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· HYMN TO THE SEA.
of idle fow hasty sunshind the old
Ah ! meagre happiness! and hopes that reach
To some dull dream, a vapor of the sense
And, on the plain of the old Permanence,
Mid slavish fears, while thou dost girth
All continents and isles with mirth, And music of unconquerable hope That Light and Freedom shall be earth’s, as they are
Oh, old Consoler! that dost tenderly
In thy great longing merge my day-born pain,
Uplift me to the stature of your strain,
Appeal to men's applause or wonder,
Warn him away with thy deep thunder!
Mild, herald beams, wooing the folded sight,
Shed warmth far down in many a sunless nook.
Thank God, there are no eyes in which we look, But some heart's love doth lend them beauteous light! Dreams that prefigure hopes, and hopes that take Fresh courage from all life— from starlight bold,
Sung softly in by whippoorwills —
From sunset's broad’ning sails, o'er hills Afar -- and from the earth that grows not old, Float lightly o'er our heads, whether we sleep or wake. Alas! to her high place, through sea-deep tears,
Earth wins her long, slow, agonizing way;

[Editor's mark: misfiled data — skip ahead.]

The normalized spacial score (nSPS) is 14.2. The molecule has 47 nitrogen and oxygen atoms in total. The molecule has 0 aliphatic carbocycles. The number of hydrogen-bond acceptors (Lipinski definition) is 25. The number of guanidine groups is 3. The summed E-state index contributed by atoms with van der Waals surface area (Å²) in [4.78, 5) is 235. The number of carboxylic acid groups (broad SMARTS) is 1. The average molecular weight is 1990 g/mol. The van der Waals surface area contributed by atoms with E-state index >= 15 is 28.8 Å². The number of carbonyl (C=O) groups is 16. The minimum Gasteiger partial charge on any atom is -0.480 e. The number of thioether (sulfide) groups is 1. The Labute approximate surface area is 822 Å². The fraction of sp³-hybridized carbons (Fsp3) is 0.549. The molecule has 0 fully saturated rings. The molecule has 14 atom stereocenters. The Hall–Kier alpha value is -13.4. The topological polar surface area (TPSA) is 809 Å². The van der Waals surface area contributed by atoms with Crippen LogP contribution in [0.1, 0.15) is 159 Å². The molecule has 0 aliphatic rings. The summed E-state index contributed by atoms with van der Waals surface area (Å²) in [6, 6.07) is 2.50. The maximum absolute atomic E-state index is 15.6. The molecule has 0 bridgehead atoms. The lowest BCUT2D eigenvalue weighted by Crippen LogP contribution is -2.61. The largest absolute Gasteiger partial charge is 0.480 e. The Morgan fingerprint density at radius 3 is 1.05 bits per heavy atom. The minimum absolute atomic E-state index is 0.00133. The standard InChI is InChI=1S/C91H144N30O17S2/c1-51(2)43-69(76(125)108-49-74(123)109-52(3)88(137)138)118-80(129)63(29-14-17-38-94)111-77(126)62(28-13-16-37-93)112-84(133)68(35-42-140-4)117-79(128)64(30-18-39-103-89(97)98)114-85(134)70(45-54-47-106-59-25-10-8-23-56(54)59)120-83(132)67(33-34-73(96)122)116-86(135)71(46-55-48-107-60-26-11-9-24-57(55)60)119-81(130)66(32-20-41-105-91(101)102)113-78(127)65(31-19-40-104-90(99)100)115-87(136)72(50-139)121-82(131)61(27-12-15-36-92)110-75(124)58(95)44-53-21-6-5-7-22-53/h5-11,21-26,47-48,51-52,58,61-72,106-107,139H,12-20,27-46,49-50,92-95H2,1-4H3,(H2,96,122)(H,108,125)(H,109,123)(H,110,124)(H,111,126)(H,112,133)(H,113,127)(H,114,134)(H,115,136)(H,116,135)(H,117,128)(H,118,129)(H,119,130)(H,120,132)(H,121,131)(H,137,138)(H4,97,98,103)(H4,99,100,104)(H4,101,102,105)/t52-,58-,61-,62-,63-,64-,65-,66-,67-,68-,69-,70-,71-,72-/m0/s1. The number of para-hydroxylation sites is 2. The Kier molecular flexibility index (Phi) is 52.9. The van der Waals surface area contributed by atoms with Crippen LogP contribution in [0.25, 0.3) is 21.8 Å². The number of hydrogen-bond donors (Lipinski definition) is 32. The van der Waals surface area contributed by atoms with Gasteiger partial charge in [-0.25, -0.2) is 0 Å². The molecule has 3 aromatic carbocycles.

The base, triumphant despot of a day
Unto all faithful souls, Doubt not,
Aspire to lead earth's struggling thought Still up ;--- bring what from full hearts gushes free; He, who doth blend and shape the whole, finds nothing
mean. When morning, loosing from its crimson drifts,
O’ertakes some panting melody, most tender
Of such weak rivalship, and prone to render
And rosy mists, winds it at will —
Unites and separates, and still Wreathes it and builds anew beyond despair ; Till song is light — light, song — through all heaven's
O know how all things change! Night's violet star
Erewhile bloomed red; and thou, Sea, wear'st away
The glorious realm of a forgotten day,
Or aught that simply blooms or strives
To make more beautiful our lives,
THE SOUND OF THE SEA.
Thou art sounding on, thou mighty sea,
For ever and the same !
Oh! many a glorious voice is gone,
From the rich bowers of earth, And hush'd is many a lovely one
Of mournfulness or mirth.
The Dorian flute that sighed of yore
Along thy wave, is still;
On Zion's awful hill.
And Memnon's lyre hath lost the chord
That breath'd the mystic tone, And the songs, at Rome's high triumphs pour'd,
Are with her eagles flown.
And mute the Moorish horn, that rang
O'er stream and mountain free, And the hymn the leagued Crusaders sang,
Hath died in Galilee.
But thou art swelling on, thou deep,
Through many an olden clime, Thy billowy anthem, ne'er to sleep
Until the close of time.
Thou liftest up thy solemn voice
To every wind and sky,
In that one harmony.
It fills the noontide's calm profound,
The sunset's heaven of gold;
Even as when first it rollid.
Let there be silence deep and strange,
Where sceptred cities rose ! Thou speak’st of One who doth not change - So may our hearts repose.
HYMN OF THE SEA.
The sea is mighty, but a Mightier sways